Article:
On the Monday after Thanksgiving, General Motors (GM) announced in a written statement that they would be closing five plants and cutting 14,000 jobs. Included in the proposal for cuts are plants in Ohio, Michigan, Maryland, and Ontario. GM reports they will be cutting salaried positions by a total of 15% and has plans to end production of a plant in Gundan, Korea.

GM Protects their Profits

GM made this decision in spite of receiving enormous tax cuts passed by the Republicans and approved by the Trump administration, and after being given $51 billion in bailout money by the U.S. government in 2008 as a part of the corporate bailout during the Great Recession. GM reports this shift will help them as they move away from making smaller cars and focus on autonomous vehicle, or driverless car, production.

Trump’s tariffs on steel, which have been in effect since March, have added $1 billion to GM’s costs. Despite the tariffs, GM and Ford have been able to turn a profit but the tariffs are still pushing them to look at moving production. China’s market has been a factor as well since GM is now selling more vehicles there than in the U.S.

At first glance, some will call this a smart business move and blame a lack of buyers for smaller vehicles in the U.S. In truth, GM has thrown in the towel, giving up on being a competitive small vehicle maker and is searching for a path to squeeze profits out of its current infrastructure. Furthermore, GM spent $10.6 billion buying back its stocks in the past few years instead of investing in the company. This plan is more about protecting corporate profits than becoming a sustainable automaker.

For decades, U.S. automakers were on top as the best selling vehicles in the U.S. until the rise and arrival of Japanese automakers. GM, Ford, and Chrysler, formerly known as “The Big Three,” have not been able to keep pace with research and development investment as much as their Japanese and German competitors. In the U.S., Japanese automakers have also been able to pay their workers less because they are not unionized. As a result, GM wants to move jobs away from union plants and look toward places like China and states in the South in the U.S. where they can pay workers less.

UAW Prepares a Fight Back

On December 3, the United Automobile Workers (UAW) wrote a statement of a  “formal objection to GM announcement.” At least 6,200 high paying union jobs are on the line which would be a huge blow to the already hurting “rust belt” of the nation. The UAW will need to build a fight back to stop the cuts by GM.

One of the factories on the chopping block is in Lordstown, Ohio where the Chevy Cruze is built. UAW Local 1112 in Lordstown has already received multiple cuts to their workforce. GM eliminated the 2nd and 3rd shifts and moved production of the Chevy Blazer to Mexico just in the past year. Cutting shifts over a long period of time has put the UAW in a weak position with less workers to take this fight further.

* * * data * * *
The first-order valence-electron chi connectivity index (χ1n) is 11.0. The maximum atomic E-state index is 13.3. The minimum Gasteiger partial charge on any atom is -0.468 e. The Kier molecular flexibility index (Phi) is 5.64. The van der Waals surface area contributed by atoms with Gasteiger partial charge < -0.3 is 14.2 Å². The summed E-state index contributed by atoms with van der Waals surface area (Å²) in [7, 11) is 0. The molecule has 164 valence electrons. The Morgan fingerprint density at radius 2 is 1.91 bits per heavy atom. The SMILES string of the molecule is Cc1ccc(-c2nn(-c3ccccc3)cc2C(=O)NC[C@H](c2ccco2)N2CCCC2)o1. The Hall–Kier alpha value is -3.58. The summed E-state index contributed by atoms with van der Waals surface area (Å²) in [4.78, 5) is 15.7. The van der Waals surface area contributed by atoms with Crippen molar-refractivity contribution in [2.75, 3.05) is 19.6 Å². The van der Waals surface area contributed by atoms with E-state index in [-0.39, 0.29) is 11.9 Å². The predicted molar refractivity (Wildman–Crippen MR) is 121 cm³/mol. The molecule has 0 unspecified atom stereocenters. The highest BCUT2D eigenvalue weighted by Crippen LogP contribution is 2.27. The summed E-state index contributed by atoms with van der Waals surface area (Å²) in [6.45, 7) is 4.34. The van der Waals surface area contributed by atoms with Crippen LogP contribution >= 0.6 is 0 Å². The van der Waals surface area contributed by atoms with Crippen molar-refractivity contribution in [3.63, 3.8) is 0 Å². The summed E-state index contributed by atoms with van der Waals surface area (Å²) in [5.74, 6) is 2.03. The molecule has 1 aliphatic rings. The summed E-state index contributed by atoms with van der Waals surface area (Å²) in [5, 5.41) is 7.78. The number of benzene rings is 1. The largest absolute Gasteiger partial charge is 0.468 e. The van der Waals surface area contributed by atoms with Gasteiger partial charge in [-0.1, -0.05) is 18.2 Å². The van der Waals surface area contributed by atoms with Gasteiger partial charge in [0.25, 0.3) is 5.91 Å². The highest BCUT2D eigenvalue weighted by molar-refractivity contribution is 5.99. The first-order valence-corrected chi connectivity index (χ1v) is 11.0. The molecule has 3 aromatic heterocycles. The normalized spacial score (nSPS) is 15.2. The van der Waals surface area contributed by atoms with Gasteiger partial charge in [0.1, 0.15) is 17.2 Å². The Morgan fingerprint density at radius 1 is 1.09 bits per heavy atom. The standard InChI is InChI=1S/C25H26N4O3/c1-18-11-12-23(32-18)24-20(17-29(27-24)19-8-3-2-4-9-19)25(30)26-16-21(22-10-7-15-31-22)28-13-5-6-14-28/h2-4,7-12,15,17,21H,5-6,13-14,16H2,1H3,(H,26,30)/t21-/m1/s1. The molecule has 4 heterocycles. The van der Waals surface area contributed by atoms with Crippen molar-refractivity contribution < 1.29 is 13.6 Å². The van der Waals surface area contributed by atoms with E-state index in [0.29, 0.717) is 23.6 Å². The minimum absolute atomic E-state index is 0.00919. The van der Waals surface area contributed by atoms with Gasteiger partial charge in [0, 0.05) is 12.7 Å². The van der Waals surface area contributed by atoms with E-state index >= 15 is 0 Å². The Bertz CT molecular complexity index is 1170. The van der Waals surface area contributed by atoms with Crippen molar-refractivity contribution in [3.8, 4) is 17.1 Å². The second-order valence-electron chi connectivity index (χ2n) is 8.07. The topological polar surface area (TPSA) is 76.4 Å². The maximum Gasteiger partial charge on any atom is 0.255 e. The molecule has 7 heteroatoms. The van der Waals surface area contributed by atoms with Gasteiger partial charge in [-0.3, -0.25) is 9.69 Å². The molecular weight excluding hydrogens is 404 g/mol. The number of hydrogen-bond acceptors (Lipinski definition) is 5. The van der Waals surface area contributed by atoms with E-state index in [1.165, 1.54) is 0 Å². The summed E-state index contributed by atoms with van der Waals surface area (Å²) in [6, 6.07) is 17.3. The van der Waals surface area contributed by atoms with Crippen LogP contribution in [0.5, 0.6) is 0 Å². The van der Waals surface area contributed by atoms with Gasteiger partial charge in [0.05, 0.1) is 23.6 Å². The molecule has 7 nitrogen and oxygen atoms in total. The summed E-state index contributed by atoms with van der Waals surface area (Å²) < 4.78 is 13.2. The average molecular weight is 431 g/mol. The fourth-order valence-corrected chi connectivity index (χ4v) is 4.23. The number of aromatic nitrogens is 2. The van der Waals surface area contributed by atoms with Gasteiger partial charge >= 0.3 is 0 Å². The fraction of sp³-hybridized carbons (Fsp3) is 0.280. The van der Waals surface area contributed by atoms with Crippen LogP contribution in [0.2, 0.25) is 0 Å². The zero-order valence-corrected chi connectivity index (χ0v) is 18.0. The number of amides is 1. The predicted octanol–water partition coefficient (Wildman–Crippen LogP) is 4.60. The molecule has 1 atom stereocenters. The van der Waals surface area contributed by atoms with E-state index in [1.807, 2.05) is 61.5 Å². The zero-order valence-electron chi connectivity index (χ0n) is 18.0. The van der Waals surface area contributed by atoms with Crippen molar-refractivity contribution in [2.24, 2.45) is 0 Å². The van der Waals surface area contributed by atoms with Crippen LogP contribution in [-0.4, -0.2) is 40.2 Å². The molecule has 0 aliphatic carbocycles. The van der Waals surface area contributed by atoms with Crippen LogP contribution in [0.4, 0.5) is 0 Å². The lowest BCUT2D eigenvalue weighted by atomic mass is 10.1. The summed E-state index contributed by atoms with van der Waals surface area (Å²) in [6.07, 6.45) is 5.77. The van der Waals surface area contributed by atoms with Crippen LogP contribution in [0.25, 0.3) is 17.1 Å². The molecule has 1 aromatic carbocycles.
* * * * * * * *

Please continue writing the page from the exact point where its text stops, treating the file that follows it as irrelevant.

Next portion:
In response, on November 19, the Youngstown/Warren Regional Chamber of Commerce and the UAW Local 1112 launched the “Drive it Home” campaign which is a broad coalition to show opposition for GM’s decision. There are no formal plans for how  to respond if GM continues with its decision to close the plant.

The UAW wants to use the plants that are slated to be closed to produce a new vehicle. Instead of closing these plants, GM could use these factories to build the driverless vehicles they want to build in the future. Also, GM could utilize these plants to return vehicle production back to the U.S. and build their better selling SUVs and trucks. In order to address the issue of climate change, factories can be converted to build affordable green vehicles like electric cars. The truth is GM does not want to pay union wages and are looking for places they can get away paying workers less. This move by GM is a way to send a strong message to the UAW before they go into negotiations in 2019.

The UAW needs to stand up to this corporate bullying in a major way. The UAW has announced it has $760 million in their strike fund that they are ready to use. Right now, they could use those funds to build community demonstrations against moving crucial jobs away, participate in work-to-rule days, assemble actions and start preparing members and the community for the possibility of a strike around contract negotiations that are due to expire in 2019. It will take bold leadership in this moment to turn the tide back to the workers.

Fight for a Democratic Workplace

In spite of soaring profits, both Ford and GM are laying off thousands of workers. Ford has yet to announce how many will be laid off but estimates could reach up to 25,000 workers globally. This will have a profound effect on the local and regional economies of the areas where these factories are based.

For the workers facing these layoffs the first question they will ask is, “What can be done?” We need a fightback that calls into question the system that created this crisis. CEOs like Mary Barra of GM do not make decisions based on what is best for the people but based on what maximizes profits. This logic promoted by capitalism puts profits over people. If GM cannot run these factories profitably, the workers should take them under democratic control and revamp them to build public transportation and keep good union jobs in the communities.

While wages have remained virtually stagnant, the 1% has massively increased their wealth. U.S. workers in all sectors are facing pressure to increase production while still being paid low wages. This is a tinderbox for explosive worker movements in the upcoming period. It will be the willingness of working people to fight back together using increasingly escalating tactics against the big business profit motive that can save our jobs and communities when faced with further cuts.